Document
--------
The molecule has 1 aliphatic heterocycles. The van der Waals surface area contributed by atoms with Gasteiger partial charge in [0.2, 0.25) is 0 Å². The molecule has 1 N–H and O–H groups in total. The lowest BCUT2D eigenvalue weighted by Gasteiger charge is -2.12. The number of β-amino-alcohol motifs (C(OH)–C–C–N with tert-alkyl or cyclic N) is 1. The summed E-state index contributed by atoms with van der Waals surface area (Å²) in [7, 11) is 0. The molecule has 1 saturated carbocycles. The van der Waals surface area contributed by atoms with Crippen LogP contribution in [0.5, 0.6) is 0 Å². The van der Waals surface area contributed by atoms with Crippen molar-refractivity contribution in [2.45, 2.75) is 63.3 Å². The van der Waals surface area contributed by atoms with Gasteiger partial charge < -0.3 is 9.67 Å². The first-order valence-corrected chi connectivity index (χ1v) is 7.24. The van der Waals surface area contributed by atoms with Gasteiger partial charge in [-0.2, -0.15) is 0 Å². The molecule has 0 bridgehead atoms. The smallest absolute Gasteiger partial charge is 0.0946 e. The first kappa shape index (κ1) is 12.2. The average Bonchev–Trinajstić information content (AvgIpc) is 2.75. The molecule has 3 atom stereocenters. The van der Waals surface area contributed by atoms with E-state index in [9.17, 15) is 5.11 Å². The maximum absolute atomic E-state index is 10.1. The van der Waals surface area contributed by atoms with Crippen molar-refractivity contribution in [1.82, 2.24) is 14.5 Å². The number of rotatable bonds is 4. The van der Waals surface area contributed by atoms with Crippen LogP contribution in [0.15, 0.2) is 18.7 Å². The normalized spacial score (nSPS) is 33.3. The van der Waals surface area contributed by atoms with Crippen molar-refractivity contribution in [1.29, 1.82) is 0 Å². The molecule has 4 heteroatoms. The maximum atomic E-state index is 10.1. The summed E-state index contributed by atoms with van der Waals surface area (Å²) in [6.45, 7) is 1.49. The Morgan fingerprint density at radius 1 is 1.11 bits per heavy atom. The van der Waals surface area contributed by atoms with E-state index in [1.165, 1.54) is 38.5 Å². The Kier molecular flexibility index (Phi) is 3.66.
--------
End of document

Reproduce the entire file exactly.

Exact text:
The molecule has 1 aliphatic heterocycles. The van der Waals surface area contributed by atoms with Gasteiger partial charge in [0.2, 0.25) is 0 Å². The molecule has 1 N–H and O–H groups in total. The lowest BCUT2D eigenvalue weighted by Gasteiger charge is -2.12. The number of β-amino-alcohol motifs (C(OH)–C–C–N with tert-alkyl or cyclic N) is 1. The summed E-state index contributed by atoms with van der Waals surface area (Å²) in [7, 11) is 0. The molecule has 1 saturated carbocycles. The van der Waals surface area contributed by atoms with Crippen LogP contribution in [0.5, 0.6) is 0 Å². The van der Waals surface area contributed by atoms with Crippen molar-refractivity contribution in [2.45, 2.75) is 63.3 Å². The van der Waals surface area contributed by atoms with Gasteiger partial charge < -0.3 is 9.67 Å². The first-order valence-corrected chi connectivity index (χ1v) is 7.24. The van der Waals surface area contributed by atoms with Gasteiger partial charge in [-0.2, -0.15) is 0 Å². The molecule has 0 bridgehead atoms. The smallest absolute Gasteiger partial charge is 0.0946 e. The first kappa shape index (κ1) is 12.2. The average Bonchev–Trinajstić information content (AvgIpc) is 2.75. The molecule has 3 atom stereocenters. The van der Waals surface area contributed by atoms with E-state index in [9.17, 15) is 5.11 Å². The maximum absolute atomic E-state index is 10.1. The van der Waals surface area contributed by atoms with Crippen molar-refractivity contribution in [1.82, 2.24) is 14.5 Å². The number of rotatable bonds is 4. The van der Waals surface area contributed by atoms with Crippen LogP contribution in [0.15, 0.2) is 18.7 Å². The normalized spacial score (nSPS) is 33.3. The van der Waals surface area contributed by atoms with Crippen molar-refractivity contribution in [1.29, 1.82) is 0 Å². The molecule has 4 heteroatoms. The maximum atomic E-state index is 10.1. The summed E-state index contributed by atoms with van der Waals surface area (Å²) in [6.45, 7) is 1.49. The Morgan fingerprint density at radius 1 is 1.11 bits per heavy atom. The van der Waals surface area contributed by atoms with E-state index in [1.165, 1.54) is 38.5 Å². The Kier molecular flexibility index (Phi) is 3.66.